More Women Scholars, Less Public Intellectuals?

by Evette Dionne

Black WomenWhen I think of Dr. Brittney Cooper, Joan Morgan, Dr. Melissa Harris-Perry, Dr. Tanisha Ford, Dr. Treva Lindsey and Dr. Kaila Story, I imagine the intellectual ancestors smiling down on them. These women scholars are progressing public discourse through their academic work. Their scholarship ranges from hip-hop feminism to fashion as political resistance, but their influence within and outside of the confines of the academy makes their research accessible to those without advance-level degrees.

Though the ladies listed are members of a growing chorus of women intellectuals, a study conducted in Canada found male professors outnumber female professors in media coverage and overall reach. Shari Graydon, former president of Media Action – a non-profit organization that encourages gender equity in media – presented her findings at the Worldviews conference in Toronto.

Graydon said there’s a 4-to-1 imbalance within the public intellectual tradition. Researchers examined the male-to-female ratio in major newspapers, radio programs and television talk shows. They found an extensive disparity between the voices represented through these outlets.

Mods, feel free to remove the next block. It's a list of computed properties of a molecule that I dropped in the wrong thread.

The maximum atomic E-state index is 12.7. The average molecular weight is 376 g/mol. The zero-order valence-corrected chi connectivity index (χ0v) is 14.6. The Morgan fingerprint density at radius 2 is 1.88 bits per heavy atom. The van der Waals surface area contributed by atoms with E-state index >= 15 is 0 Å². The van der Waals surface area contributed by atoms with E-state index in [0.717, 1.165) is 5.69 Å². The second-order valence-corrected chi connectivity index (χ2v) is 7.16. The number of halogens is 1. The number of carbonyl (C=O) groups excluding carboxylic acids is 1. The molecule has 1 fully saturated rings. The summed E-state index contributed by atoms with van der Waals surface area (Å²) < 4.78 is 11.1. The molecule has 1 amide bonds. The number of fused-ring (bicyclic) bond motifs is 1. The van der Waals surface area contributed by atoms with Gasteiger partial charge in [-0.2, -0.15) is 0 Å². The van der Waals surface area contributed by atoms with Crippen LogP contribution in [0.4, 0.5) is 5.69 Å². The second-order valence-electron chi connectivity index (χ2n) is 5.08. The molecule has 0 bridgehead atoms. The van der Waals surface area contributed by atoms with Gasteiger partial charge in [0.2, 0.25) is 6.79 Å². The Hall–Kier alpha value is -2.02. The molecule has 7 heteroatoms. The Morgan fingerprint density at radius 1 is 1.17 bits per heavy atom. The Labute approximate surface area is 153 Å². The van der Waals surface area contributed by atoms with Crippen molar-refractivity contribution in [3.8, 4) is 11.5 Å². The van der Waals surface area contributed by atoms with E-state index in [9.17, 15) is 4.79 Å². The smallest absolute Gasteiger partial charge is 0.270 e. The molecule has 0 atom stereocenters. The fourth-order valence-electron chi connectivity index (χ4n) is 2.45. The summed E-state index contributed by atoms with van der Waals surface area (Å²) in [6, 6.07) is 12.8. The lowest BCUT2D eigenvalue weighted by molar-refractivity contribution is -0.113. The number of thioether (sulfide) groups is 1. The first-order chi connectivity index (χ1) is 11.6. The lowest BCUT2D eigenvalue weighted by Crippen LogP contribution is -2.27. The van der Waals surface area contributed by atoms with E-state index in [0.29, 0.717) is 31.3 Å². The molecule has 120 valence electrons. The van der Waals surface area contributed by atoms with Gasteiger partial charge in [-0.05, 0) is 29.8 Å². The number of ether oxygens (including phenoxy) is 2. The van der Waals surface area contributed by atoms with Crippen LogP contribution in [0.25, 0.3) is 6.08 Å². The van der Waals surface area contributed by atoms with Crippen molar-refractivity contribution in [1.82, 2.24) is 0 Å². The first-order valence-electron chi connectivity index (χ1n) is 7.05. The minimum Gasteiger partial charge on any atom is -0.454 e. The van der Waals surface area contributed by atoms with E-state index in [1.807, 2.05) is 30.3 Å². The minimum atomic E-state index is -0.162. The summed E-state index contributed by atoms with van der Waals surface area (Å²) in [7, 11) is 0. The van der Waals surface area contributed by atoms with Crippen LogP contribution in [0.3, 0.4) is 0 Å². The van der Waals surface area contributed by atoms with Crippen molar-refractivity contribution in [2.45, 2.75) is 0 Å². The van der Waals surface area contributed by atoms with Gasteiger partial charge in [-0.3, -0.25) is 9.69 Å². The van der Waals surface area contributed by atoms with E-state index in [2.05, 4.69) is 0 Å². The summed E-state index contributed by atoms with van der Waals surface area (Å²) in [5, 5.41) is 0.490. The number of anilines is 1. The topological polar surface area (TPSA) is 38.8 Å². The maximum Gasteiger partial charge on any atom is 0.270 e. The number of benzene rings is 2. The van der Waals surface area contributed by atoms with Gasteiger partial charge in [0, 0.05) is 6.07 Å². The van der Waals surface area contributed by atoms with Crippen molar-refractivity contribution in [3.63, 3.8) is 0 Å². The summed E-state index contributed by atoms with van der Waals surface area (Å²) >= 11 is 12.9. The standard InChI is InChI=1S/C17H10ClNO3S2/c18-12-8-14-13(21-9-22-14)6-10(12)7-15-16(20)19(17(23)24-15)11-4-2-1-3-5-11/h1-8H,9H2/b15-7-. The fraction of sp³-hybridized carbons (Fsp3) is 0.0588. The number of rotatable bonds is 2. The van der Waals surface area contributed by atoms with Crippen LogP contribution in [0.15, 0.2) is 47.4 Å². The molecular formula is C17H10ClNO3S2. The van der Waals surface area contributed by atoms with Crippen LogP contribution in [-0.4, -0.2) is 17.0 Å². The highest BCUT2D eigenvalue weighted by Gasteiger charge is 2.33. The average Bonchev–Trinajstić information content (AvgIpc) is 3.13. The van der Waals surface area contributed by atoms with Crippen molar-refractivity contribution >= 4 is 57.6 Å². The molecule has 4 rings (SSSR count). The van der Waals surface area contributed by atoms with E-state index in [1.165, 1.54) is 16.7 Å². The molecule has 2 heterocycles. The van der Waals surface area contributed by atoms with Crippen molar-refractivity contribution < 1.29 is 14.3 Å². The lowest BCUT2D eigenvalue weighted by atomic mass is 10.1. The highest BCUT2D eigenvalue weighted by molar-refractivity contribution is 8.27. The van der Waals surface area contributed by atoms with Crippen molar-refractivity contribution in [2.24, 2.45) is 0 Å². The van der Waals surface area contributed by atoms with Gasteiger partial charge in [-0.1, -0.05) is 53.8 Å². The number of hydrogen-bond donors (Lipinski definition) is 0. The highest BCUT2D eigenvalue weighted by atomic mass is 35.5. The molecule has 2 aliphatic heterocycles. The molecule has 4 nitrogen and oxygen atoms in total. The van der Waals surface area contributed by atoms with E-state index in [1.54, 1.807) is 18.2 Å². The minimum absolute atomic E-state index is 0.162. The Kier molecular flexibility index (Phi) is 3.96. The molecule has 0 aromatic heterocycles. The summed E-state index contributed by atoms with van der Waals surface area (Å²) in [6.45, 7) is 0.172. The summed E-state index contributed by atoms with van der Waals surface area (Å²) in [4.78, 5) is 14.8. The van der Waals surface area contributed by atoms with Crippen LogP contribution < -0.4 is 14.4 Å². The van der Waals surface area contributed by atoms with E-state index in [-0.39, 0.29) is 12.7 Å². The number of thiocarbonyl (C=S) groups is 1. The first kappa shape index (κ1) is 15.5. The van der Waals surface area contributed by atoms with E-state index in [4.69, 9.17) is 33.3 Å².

The University World News reports:

“On one level that’s not so surprising,” Graydon said. In proportion to their numbers, women academics were underrepresented even in the expert databases of their universities. Furthermore: “They are often unwilling to come forward.” There were also pressures on women’s time, which needed to be divided between work and, for instance, family responsibilities.

But the problem went deeper. What Graydon had been told by journalists – and this had been borne out by interviews with and surveys of 400 female scholars across Canada – was that when approached for comment on an issue, women were far more likely than their male counterparts to say: “I’m really not the best person.”

“The truth is that male scholars may also feel pressures, may not feel that they are the best person to respond to a particular journalist’s question. But a male expert will rarely if ever say the words, ‘I’m not the best person’,” said Graydon.

“Not because he always thinks that he is, but because he knows that he knows more than the majority of readers or listeners or viewers and, yes, he has a PhD, he has 10 years’ experience in the field, and yes, of course he will comment.”

Both male and female scholars were understandably worried about their words being taken out of context, Graydon added. “They are all concerned about not being able to put complex, nuanced issues into quotable sound bites. They are concerned about being seen as not serious, as doing scholarship that is not popular – all of those things affect men as well.”